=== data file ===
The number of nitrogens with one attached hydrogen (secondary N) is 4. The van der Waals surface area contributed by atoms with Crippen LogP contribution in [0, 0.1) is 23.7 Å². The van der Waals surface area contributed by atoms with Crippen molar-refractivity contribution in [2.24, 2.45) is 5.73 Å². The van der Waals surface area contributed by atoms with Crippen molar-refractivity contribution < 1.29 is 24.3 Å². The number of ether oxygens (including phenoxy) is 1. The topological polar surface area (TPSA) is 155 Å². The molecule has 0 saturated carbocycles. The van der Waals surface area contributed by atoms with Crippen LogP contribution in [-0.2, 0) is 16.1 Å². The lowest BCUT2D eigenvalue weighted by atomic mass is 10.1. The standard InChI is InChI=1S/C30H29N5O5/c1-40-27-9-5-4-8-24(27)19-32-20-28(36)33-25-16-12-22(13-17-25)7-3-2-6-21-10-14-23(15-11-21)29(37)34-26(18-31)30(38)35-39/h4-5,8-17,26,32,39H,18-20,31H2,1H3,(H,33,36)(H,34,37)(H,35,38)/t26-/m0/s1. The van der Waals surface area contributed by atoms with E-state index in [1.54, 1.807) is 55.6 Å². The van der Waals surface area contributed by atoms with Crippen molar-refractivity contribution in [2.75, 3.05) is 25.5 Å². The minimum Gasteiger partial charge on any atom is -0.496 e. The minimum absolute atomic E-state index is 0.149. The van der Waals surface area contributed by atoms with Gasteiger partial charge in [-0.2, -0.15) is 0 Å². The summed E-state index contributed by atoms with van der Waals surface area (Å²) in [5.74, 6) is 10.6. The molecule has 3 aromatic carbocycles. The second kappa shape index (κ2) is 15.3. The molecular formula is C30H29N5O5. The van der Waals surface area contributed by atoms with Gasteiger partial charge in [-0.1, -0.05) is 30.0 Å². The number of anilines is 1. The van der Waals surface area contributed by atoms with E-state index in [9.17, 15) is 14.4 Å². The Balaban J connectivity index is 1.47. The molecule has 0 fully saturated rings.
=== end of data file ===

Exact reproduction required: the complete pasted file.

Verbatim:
The number of nitrogens with one attached hydrogen (secondary N) is 4. The van der Waals surface area contributed by atoms with Crippen LogP contribution in [0, 0.1) is 23.7 Å². The van der Waals surface area contributed by atoms with Crippen molar-refractivity contribution in [2.24, 2.45) is 5.73 Å². The van der Waals surface area contributed by atoms with Crippen molar-refractivity contribution < 1.29 is 24.3 Å². The number of ether oxygens (including phenoxy) is 1. The topological polar surface area (TPSA) is 155 Å². The molecule has 0 saturated carbocycles. The van der Waals surface area contributed by atoms with Crippen LogP contribution in [-0.2, 0) is 16.1 Å². The lowest BCUT2D eigenvalue weighted by atomic mass is 10.1. The standard InChI is InChI=1S/C30H29N5O5/c1-40-27-9-5-4-8-24(27)19-32-20-28(36)33-25-16-12-22(13-17-25)7-3-2-6-21-10-14-23(15-11-21)29(37)34-26(18-31)30(38)35-39/h4-5,8-17,26,32,39H,18-20,31H2,1H3,(H,33,36)(H,34,37)(H,35,38)/t26-/m0/s1. The van der Waals surface area contributed by atoms with E-state index in [1.54, 1.807) is 55.6 Å². The van der Waals surface area contributed by atoms with Crippen molar-refractivity contribution in [2.75, 3.05) is 25.5 Å². The minimum Gasteiger partial charge on any atom is -0.496 e. The minimum absolute atomic E-state index is 0.149. The van der Waals surface area contributed by atoms with Gasteiger partial charge in [-0.2, -0.15) is 0 Å². The summed E-state index contributed by atoms with van der Waals surface area (Å²) in [5.74, 6) is 10.6. The molecule has 3 aromatic carbocycles. The second kappa shape index (κ2) is 15.3. The molecular formula is C30H29N5O5. The van der Waals surface area contributed by atoms with Gasteiger partial charge in [-0.1, -0.05) is 30.0 Å². The number of anilines is 1. The van der Waals surface area contributed by atoms with E-state index in [9.17, 15) is 14.4 Å². The Balaban J connectivity index is 1.47. The molecule has 0 fully saturated rings.